1Peace of mind at the end of life means different things to different people.  For Connie, whose only family were her two beloved dogs, her deepest concern was for their safety and care.  When her pain and weakness became so severe she could no longer live on her own, she was heartbroken at the thought of leaving her dogs. Our social workers worked to find a group home that would welcome Connie and her two dogs. In the last months of her life, our nurses visited her regularly to ensure her physical comfort, and our spiritual care team visited weekly to provide their support. When our social workers surprised Connie with the news that the group home’s owner had agreed to keep her dogs after she passed, she was at peace knowing her loyal companions would have a loving home.

2Sometimes life changes in the most unpredictable ways. The Stevens family was living comfortably in a 3-bedroom suburban home, filling their days with the typical work, school, birthday parties and soccer games, when they received the devastating news that John—the family’s sole provider—was diagnosed with cancer. His illness progressed so rapidly that when John began hospice care, the family had lost their home, income and health insurance.  We covered several weeks of the family’s rent so they could secure long-term housing while our clinical team swiftly relieved his painful symptoms and showed his wife and children how to help John. A stable housing situation and the loving company of his family around him brought dignity and peace to John’s last days.

3When you make a gift to Nathan Adelson Hospice to be used “where it’s needed most”—do you ever wonder where that is? Recently our donors helped Nancy, a single mother of two with terminal cancer. As her health declined, she struggled to make ends meet for her 17-year-old son who was her primary caregiver, and her 5-year-old daughter. Nathan Adelson Hospice social workers sat down with Nancy to brainstorm and apply for all of the assistance available.  When Nancy learned that our Foundation would be covering that month’s rent and a gift card for groceries, she cried tears of gratitude and disbelief.  A heavy weight was lifted from her shoulders knowing that her children would not only be provided for physically but also emotionally, through our grief counselors and attending our children’s bereavement camp, Camp Erin.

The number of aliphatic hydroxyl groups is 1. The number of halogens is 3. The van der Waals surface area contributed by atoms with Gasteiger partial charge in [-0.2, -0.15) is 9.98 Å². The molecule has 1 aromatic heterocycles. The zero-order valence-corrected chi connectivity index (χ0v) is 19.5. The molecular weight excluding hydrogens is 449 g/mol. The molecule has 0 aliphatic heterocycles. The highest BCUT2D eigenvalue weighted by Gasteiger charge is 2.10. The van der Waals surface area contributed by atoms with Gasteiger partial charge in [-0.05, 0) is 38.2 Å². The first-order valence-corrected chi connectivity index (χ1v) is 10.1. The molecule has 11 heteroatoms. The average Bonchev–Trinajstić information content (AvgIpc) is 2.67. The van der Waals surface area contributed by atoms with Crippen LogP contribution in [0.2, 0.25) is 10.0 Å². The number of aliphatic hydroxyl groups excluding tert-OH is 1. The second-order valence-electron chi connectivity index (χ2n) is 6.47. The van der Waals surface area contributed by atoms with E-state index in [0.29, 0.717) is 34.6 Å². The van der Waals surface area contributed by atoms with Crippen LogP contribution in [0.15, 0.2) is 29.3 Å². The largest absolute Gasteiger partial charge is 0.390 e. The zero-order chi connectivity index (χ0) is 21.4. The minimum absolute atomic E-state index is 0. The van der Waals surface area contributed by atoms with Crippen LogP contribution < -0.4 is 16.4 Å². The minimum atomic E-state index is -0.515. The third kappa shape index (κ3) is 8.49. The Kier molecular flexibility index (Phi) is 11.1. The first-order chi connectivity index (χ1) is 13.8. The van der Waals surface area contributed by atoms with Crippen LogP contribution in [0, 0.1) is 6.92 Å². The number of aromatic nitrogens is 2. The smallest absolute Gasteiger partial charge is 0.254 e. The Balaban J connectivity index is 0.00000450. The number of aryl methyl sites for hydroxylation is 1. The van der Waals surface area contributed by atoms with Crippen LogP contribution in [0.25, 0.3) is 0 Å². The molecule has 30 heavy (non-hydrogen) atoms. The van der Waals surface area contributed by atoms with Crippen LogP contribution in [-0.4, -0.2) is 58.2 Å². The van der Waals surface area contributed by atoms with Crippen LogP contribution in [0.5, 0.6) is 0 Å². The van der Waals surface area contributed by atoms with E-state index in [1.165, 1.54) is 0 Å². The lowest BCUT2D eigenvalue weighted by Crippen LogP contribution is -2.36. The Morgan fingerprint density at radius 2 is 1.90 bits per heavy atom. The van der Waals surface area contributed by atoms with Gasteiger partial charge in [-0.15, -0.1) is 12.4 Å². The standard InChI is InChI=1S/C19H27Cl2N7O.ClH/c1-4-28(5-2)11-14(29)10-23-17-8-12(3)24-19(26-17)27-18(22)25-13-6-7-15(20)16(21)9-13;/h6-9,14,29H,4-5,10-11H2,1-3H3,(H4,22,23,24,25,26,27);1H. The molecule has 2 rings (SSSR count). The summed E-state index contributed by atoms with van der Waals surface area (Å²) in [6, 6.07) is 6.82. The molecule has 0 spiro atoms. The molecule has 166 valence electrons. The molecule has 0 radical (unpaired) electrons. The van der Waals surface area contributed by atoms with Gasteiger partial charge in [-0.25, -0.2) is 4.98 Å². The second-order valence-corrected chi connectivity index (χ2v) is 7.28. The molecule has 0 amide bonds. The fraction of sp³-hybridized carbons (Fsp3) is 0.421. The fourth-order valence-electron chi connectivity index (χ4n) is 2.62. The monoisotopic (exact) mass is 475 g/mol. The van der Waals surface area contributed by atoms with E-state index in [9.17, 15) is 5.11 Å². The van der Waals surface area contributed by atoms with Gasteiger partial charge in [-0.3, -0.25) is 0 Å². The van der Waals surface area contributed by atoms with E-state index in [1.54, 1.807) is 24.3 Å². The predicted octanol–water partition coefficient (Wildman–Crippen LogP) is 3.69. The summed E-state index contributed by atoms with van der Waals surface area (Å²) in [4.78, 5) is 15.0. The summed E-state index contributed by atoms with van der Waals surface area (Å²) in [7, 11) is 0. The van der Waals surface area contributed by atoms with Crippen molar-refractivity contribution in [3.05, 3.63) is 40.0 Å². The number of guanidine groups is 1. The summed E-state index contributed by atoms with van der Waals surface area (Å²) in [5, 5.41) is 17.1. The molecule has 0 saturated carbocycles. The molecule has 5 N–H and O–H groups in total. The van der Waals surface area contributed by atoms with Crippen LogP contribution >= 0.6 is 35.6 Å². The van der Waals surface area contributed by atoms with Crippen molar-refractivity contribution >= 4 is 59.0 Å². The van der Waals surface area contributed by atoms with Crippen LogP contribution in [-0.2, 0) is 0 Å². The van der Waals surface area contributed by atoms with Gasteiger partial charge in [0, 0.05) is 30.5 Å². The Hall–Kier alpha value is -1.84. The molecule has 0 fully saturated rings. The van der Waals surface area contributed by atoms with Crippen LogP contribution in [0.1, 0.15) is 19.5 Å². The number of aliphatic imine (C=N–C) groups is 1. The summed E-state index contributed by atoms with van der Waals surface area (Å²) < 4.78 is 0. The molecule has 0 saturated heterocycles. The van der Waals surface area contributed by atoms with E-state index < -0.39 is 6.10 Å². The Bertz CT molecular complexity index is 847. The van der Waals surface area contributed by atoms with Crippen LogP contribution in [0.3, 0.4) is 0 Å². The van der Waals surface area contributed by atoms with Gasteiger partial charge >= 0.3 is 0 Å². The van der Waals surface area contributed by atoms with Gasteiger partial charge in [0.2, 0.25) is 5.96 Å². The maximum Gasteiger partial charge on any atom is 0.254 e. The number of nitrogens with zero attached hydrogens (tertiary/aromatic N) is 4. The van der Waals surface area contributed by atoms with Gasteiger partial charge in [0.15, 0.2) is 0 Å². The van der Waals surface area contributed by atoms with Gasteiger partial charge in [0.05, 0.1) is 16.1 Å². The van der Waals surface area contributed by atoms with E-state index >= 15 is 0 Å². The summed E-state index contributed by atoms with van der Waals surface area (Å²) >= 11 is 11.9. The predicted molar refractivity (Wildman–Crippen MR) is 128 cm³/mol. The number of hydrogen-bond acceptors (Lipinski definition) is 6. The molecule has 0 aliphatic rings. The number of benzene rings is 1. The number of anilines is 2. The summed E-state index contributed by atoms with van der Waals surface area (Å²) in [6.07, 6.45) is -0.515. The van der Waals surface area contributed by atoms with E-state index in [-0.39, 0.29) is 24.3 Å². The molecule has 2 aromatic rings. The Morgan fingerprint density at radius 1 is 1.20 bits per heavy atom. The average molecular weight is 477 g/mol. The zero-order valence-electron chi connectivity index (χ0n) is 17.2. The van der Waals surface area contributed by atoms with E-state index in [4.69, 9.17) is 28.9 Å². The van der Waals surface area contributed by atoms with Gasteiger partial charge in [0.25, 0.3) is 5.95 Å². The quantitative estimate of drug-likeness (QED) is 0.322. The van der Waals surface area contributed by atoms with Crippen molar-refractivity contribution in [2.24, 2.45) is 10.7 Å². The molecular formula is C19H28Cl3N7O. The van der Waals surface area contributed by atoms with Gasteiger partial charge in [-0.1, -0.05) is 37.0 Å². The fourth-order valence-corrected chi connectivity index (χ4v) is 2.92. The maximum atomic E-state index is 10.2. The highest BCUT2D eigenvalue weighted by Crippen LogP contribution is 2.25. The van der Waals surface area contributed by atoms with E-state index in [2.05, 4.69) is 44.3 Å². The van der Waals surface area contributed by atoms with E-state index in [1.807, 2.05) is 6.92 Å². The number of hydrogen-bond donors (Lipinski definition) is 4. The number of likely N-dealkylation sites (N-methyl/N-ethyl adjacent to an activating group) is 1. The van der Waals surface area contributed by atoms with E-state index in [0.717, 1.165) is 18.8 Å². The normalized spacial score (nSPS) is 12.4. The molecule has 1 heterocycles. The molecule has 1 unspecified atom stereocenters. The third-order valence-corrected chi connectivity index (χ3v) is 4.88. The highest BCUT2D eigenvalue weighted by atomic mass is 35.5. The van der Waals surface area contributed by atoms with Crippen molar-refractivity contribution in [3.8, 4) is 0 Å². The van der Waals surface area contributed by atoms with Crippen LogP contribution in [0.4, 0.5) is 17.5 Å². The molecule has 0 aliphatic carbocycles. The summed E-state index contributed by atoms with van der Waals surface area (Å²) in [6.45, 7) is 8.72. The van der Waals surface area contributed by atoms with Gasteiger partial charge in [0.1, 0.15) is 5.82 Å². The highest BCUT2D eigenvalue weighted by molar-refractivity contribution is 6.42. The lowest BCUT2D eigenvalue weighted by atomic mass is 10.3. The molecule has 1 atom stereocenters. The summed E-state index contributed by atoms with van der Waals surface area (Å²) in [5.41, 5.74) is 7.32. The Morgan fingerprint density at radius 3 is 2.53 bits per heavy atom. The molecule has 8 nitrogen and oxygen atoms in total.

4What a difference personalized care makes in someone’s quality of life! Mrs. McLaren was in her early 80’s and suffering from COPD when she was admitted to hospice. She was bed-bound, in constant pain, and too depressed to enjoy food or company.  Once within our care, we addressed her symptoms, managed her pain and arranged massage therapy, chaplain visits, and food delivery. The change in her condition was nothing short of dramatic! For the first time in a long time, she was willing to get out of bed and able to socialize with her family and enjoy watching TV—simple, yet important things that brought contentment to her final days.